The biggest NFL travesty this side of Colin Kaepernick involves a player and a crime so egregious that the league has suspended him indefinitely.
According to the National Football League, the player, Seattle Seahawks linebacker Mychal Kendricks, was harshly disciplined for violating the league’s personal conduct policy, a get-tough move from a cowardly consortium not generally known for enforcing accountability.
But before we do an end zone dance and celebrate the NFL’s new awakening, know this: Kendricks was sacked because he got busted for insider training.
Kendricks, 27, pleaded guilty over the summer after prosecutors said the defensive standout made nearly $1.2 million in 2014 from illegal stock tips he received from a Goldman Sachs broker in exchange for game tickets and $10,000 in cash.
This is what it takes to get seriously disciplined by the NFL. Not punching out your girlfriend in an elevator. Not strangling your girlfriend and threatening to kill her. Not firing a gun while arguing with a woman.
This is not to belittle insider trading. This is to belittle the NFL, which had already embarrassed itself by hitting Kaepernick with what is also, in effect, an indefinite suspension for peacefully protesting against injustice and racial profiling.
This is not to to excuse Kendricks. He’s an already-rich guy who cheated and stole to try to get more money.
“Four years ago, I participated in insider trading, and I deeply regret it,” Kendricks said in a statement in late August. “While I didn’t fully understand all of the details of the illegal trades, I knew it was wrong, and I wholeheartedly regret my actions.”
But here’s what Kendricks didn’t do. He didn’t wave a gun at a woman, or pull a woman by the hair, or kick a woman or punch a woman after the doors of an elevator closed.
After former Dallas Cowboy defensive end Greg Hardy was convicted of domestic violence charges in 2014, his 10-game suspension was reduced to four games after his ex girlfriend failed to appear before a jury Hardy had requested to hear the case.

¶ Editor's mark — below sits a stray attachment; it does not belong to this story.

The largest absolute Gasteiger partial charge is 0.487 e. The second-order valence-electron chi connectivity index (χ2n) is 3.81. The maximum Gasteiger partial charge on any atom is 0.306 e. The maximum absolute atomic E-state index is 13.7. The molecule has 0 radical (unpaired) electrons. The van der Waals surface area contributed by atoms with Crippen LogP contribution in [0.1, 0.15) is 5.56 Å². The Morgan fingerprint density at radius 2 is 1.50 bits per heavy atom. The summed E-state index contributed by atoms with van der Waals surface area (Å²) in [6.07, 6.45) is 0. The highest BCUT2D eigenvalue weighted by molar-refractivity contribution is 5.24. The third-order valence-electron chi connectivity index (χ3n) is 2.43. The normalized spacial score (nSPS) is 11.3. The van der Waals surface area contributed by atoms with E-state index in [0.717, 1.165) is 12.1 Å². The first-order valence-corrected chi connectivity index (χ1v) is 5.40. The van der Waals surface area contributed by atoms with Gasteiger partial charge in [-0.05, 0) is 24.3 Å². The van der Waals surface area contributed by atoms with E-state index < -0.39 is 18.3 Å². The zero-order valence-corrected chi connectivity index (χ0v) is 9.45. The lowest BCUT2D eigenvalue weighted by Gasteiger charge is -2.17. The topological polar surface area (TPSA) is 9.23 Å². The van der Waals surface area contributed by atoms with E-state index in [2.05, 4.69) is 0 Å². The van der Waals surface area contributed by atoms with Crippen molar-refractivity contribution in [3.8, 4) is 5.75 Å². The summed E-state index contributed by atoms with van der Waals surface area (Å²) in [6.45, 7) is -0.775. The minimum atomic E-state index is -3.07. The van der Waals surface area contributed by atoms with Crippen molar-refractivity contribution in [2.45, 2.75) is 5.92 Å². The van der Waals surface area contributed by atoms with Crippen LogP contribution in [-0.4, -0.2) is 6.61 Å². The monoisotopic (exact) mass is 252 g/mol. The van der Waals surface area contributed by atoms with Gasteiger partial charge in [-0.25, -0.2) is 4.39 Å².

Baltimore Ravens running back Ray Rice was indefinitely suspended by the NFL in 2014, but only after surveillance video captured him knocking out his then-fiancee in an Atlantic City casino elevator. Before the video surfaced, Rice was only hit with a two-game suspension.
Rice was reinstated after a federal court appeal, but no team has touched him since.
In 2015, then-Cowboys running back Joseph Randle had the police called on him for domestic violence with a weapon after an incident with the mother of his son. Randle was suspended four games.
And former Giants kicker Josh Brown was suspended for just one game after be was arrested in 2015 on a domestic violence charge. The NFL placed Brown on the commissioner’s exempt list after documents surfaced in which he admitted to verbally and physically abusing his then-wife,
There are others. Many others.
Each case makes it more than clear that the NFL is more concerned about protecting money, including its own, than it is about protecting women.
Kendricks will be sentenced on Jan. 24, when, based on federal guidelines, he could face up to three years in prison.
“My faith is unwavering as I continue to pray,” Kendricks tweeted Tuesday..